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Breaking the Mold
Lesson Plans Asthma Survey | Indoor Air: What's the Matter?
Dust Busters to the Rescue | Unfolding the Mystery of Mold
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Unfold the Mystery of Mold

Lesson Goals:

Students will practice the scientific method of developing a hypothesis, researching it, testing it, and forming conclusions based on research and test results. Their investigations will help them better understand the conditions in which molds thrive.

Curriculum Connections:


  • Understands the nature of scientific inquiry

  • Understands that questioning and open communication are integral to the process of science (e.g., scientists often differ with one another about the interpretation of evidence; scientists acknowledge conflicting interpretations and work towards finding evidence that will resolve the disagreement)

  • Knows that there is no fixed procedure called "the scientific method," but that investigations involve systematic observations, carefully collected, relevant evidence, logical reasoning, and some imagination in developing hypotheses and explanations

  • Conducts a scientific investigation (e.g., formulates hypotheses, executes investigations, interprets data, synthesizes evidence into explanations, proposes alternative explanations for observations, critiques explanations and procedures)

  • Uses appropriate tools and techniques to gather, analyze, and interpret scientific data

  • Establishes relationships based on evidence and logical argument (e.g., provides causes for effects)

Video Tie-In:

Drama as a whole-models the process Kee goes through to solve her problem while reinforcing the idea that controlling humidity/moisture levels (especially in warm climates) can help prevent mold and mold-related illnesses.

Glossary Terms:

data, hypothesis, humidity, mold, monitoring, temperature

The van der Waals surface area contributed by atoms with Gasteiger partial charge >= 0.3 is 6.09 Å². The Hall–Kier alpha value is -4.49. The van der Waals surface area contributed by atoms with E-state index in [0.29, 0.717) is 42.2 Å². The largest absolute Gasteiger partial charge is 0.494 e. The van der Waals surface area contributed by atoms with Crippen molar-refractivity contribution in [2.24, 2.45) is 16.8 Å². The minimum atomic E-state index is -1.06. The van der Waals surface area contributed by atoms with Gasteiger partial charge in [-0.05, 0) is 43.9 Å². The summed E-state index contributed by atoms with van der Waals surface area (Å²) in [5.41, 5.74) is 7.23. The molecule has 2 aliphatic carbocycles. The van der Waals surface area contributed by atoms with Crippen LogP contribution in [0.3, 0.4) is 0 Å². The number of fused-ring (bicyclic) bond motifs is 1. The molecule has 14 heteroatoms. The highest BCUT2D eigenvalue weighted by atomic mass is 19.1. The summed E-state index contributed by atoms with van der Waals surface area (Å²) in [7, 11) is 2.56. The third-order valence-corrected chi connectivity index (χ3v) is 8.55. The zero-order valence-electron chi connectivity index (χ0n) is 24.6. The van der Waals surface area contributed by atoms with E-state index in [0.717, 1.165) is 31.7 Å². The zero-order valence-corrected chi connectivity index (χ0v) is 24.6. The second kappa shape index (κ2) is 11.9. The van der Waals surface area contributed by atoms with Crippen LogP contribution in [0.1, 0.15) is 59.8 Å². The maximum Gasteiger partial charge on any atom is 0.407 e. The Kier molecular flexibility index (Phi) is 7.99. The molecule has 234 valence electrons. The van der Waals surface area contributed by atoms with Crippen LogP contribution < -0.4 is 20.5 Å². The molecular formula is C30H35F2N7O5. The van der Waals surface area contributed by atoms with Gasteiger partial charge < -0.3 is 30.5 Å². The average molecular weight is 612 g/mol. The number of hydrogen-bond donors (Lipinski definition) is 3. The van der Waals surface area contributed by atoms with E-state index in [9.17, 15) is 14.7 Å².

Time Required:

One 30-minute class period to set up experiment. Several minutes each day for a week for students to record data. One 30-minute class period to discuss conclusions.

Activity Overview:

Molds can grow on wood, paper, carpet, and foods. But what conditions are most favorable for mold spores to reproduce? In this activity, students will grow bread mold under several different environmental conditions where the variables include temperature and moisture levels. Before the experiment, students will be asked to form a hypothesis about the best conditions for growing mold. After the mold-growing experiment, students will form their conclusions and present their results to the class.


  • bread
  • Plastic bags with zipper seals


  1. Reproduce and distribute the Unfolding the Mystery of Mold worksheet to students.

  2. Divide students into small groups of three or four.

  3. Instruct each group to label three plastic bags with the letters A, B, and C and put a piece of bread in each bag.

  4. Have students seal bag A and put it in a dark place.

  5. Seal bag B and place it in the refrigerator.

  6. Have students put several drops of water in bag C, seal it tightly, and put it in a dark place.

  7. Give students a few minutes each day to monitor their bread samples and record any changes in the way the food looks on their data charts.

  8. After about a week, invite groups to present their observations and conclusions to the class.

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